• Three underwater nature parks around Curaçao offer a total of more than 100 dive sites. The coral world is largely intact and very diverse, many sponges and anemones complete the reef picture. The fish life is diverse, special species like seahorses, frogfishes and cuttlefishes can be seen. Occasionally also barracudas and reef sharks. The water they as clear and warm as on Bonaire - a paradise for divers and snorkelers.       
  • Swimming with dolphins in the natural dolphin lagoon is certainly an unforgettable experience.
  • Visit to an aloe vera farm.
  • Catamaran or sailing trips around the island offer wonderful new vistas.

Facts and figures of the ABC islands:

Land area Aruba: 178,91 sqkm
Land area Bonaire: 288 sq. km
Land area Curaçao: 444 sq. km

Population Aruba: just over 1 million
Population Bonaire: a good 18,000
Population Curaçao: a good 160,000

Capital Aruba: Oranjestad
Capital Bonaire: Kralendijk
Capital Curaçao: Willemstad

Highest mountain Aruba: Jamanota with 188 meters 
Highest mountain Bonaire: Brandaris with 241 meters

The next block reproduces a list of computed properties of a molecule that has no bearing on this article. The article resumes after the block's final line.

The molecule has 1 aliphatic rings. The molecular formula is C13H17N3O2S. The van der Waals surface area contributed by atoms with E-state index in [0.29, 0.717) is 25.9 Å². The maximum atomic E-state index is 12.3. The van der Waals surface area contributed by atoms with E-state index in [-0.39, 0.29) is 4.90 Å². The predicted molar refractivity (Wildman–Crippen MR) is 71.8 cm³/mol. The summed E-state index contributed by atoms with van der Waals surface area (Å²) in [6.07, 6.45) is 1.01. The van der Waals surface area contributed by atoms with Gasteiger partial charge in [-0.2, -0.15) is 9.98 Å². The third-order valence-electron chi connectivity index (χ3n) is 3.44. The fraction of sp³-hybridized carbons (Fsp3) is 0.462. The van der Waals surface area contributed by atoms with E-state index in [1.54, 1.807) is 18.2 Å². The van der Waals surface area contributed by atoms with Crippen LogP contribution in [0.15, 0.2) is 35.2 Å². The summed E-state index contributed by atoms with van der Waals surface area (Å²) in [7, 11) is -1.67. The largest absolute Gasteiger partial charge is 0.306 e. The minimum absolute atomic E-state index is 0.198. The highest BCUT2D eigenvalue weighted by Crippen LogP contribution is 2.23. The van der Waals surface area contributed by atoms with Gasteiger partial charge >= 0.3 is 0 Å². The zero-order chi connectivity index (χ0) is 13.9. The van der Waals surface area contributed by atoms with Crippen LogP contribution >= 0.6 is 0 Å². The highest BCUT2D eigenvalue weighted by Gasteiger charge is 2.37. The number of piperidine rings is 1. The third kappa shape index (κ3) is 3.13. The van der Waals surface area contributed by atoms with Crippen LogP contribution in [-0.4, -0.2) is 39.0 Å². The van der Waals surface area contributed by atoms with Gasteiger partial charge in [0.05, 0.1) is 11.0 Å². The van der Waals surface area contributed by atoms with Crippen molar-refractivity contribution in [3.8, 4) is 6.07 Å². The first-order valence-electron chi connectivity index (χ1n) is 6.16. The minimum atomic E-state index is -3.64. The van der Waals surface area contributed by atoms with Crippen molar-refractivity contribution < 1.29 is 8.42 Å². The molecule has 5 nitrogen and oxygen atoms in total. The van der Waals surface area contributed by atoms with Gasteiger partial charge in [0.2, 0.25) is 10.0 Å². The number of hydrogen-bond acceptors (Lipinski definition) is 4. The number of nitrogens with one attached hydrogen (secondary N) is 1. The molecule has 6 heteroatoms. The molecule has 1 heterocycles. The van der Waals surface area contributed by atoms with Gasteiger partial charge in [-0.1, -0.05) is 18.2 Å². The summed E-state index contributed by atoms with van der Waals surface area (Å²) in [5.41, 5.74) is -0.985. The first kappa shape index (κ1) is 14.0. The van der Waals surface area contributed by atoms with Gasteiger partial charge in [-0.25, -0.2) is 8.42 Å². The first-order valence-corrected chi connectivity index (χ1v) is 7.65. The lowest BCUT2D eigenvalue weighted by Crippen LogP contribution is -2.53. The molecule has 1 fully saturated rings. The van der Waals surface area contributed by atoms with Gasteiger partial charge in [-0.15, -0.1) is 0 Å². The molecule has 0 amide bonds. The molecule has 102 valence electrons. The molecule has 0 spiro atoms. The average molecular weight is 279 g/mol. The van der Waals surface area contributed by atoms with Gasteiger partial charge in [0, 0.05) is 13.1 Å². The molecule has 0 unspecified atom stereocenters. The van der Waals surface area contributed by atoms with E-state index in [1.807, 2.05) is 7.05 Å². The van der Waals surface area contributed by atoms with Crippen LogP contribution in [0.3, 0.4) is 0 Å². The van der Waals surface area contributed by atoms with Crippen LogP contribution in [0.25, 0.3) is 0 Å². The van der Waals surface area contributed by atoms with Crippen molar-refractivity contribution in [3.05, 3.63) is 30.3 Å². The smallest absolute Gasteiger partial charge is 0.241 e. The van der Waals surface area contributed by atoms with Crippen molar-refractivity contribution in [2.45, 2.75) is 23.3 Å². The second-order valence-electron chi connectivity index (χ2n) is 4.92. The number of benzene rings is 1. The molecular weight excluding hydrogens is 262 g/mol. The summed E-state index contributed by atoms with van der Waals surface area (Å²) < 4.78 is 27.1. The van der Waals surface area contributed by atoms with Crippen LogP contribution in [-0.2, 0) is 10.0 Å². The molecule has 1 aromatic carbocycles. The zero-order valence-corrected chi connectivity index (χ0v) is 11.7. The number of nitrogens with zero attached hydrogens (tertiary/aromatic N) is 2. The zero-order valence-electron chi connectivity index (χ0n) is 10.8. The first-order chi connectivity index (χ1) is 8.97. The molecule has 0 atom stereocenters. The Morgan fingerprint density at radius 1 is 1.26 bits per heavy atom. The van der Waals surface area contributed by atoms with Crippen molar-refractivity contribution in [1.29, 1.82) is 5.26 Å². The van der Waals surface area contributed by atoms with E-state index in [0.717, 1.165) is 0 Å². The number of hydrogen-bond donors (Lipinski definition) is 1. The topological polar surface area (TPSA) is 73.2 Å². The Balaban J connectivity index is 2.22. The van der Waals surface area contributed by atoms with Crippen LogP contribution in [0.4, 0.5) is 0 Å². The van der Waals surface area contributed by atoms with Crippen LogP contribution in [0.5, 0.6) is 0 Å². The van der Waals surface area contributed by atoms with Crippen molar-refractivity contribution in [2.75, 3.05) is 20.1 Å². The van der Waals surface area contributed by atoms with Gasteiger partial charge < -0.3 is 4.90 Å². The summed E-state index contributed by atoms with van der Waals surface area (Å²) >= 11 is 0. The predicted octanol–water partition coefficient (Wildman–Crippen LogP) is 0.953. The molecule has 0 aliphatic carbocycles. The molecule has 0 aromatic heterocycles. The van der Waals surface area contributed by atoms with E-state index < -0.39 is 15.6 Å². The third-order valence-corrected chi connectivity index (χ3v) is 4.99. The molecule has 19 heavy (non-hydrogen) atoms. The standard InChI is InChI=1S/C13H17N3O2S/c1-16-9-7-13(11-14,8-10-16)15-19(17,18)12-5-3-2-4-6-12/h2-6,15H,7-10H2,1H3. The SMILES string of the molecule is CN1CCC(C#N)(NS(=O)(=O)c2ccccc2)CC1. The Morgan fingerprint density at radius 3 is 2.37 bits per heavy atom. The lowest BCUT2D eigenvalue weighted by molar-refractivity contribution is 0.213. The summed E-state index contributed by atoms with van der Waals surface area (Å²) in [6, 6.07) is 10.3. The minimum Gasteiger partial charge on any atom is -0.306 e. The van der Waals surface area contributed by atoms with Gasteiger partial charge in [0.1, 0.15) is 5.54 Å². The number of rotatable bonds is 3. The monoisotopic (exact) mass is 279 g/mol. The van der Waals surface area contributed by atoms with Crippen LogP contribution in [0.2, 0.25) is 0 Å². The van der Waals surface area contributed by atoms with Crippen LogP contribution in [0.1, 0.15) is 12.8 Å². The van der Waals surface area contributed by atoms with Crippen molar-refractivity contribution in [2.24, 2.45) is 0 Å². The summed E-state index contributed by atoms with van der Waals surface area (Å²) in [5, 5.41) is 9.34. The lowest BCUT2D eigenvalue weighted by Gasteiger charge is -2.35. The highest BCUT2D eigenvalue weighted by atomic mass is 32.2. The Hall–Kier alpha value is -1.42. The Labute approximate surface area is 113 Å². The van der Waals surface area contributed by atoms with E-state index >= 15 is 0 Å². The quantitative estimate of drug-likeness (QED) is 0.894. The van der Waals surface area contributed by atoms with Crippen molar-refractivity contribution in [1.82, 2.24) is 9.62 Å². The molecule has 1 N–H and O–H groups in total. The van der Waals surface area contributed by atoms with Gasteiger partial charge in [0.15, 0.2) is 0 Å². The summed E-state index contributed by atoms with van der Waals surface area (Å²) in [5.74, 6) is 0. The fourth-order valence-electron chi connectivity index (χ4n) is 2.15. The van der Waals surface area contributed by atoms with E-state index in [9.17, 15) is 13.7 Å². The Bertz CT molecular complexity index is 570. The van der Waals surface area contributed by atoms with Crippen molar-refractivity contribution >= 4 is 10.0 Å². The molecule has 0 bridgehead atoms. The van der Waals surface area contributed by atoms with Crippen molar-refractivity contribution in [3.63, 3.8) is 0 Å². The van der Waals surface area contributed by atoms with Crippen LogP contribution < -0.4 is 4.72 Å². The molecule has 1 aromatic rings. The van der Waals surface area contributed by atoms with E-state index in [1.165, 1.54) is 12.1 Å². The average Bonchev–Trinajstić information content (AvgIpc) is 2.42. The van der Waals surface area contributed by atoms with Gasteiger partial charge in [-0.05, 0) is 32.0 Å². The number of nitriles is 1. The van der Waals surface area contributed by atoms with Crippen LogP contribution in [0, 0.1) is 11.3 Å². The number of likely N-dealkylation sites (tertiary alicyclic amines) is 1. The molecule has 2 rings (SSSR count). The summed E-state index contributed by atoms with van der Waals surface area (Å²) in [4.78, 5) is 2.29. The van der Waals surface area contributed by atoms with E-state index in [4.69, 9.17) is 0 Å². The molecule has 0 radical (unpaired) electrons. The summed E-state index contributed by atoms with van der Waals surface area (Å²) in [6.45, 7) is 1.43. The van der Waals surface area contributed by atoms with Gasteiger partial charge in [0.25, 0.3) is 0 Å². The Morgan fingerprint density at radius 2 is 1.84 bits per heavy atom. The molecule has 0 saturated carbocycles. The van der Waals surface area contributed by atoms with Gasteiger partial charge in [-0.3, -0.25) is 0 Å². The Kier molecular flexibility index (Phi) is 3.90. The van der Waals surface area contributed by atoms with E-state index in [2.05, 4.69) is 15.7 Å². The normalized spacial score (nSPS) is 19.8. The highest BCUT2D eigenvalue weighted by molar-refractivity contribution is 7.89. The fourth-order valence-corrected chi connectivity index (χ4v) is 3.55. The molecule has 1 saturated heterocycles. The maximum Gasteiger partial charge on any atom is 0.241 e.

Highest mountain Curaçao: Mount Christoffel with 375 meters

Form of government Aruba: Constitutional monarchy, parliamentary democracy, autonomous country of the Kingdom of the Netherlands 
Form of government Bonaire: Parliamentary monarchy, special municipality of the Netherlands
Form of government Curaçao: Constitutional monarchy, parliamentary democracy, autonomous country of the Kingdom of the Netherlands

History Aruba: Discovered by Spain in 1499, acquired by the Netherlands in 1636, Aruba officially separated from the Netherlands Antilles, which included Bonaire and Curaçao, in 1986 and became an autonomous country within the Kingdom of the Netherlands.
History of Bonaire: First settlers were the Caiquetíos, a tribe of the Arawak. Slave trade under the Spaniards, possession claims of the Dutch as well as the English, since 1816 finally belonging to the Netherlands.
History Curaçao: Similar to Bonaire and Aruba; in the 2009 referendum, the islanders decided that they wanted to be considered an independent country within the Kingdom of the Netherlands.

Economy Aruba: Oil was Aruba's main product until 2009, when oil refining and storage ceased. In agriculture, the cultivation of aloe vera plants and their further processing play a role. Tourism is becoming increasingly important.
Economy Bonaire: Main source of income is tourism
Economy Curaçao: In the 1920s, the Dutch oil and gas company Shell decided to build an oil refinery in the nearby and quiet Willemstad on Curaçao, which is still one of the largest in the world. Today, tourism is the most important source of income, along with petroleum.

Main export goods Aruba: Products of the aloe vera plant
Main exports Bonaire: products of the aloe vera plant
Main export goods Curaçao: petroleum

Currency Aruba: Aruba florin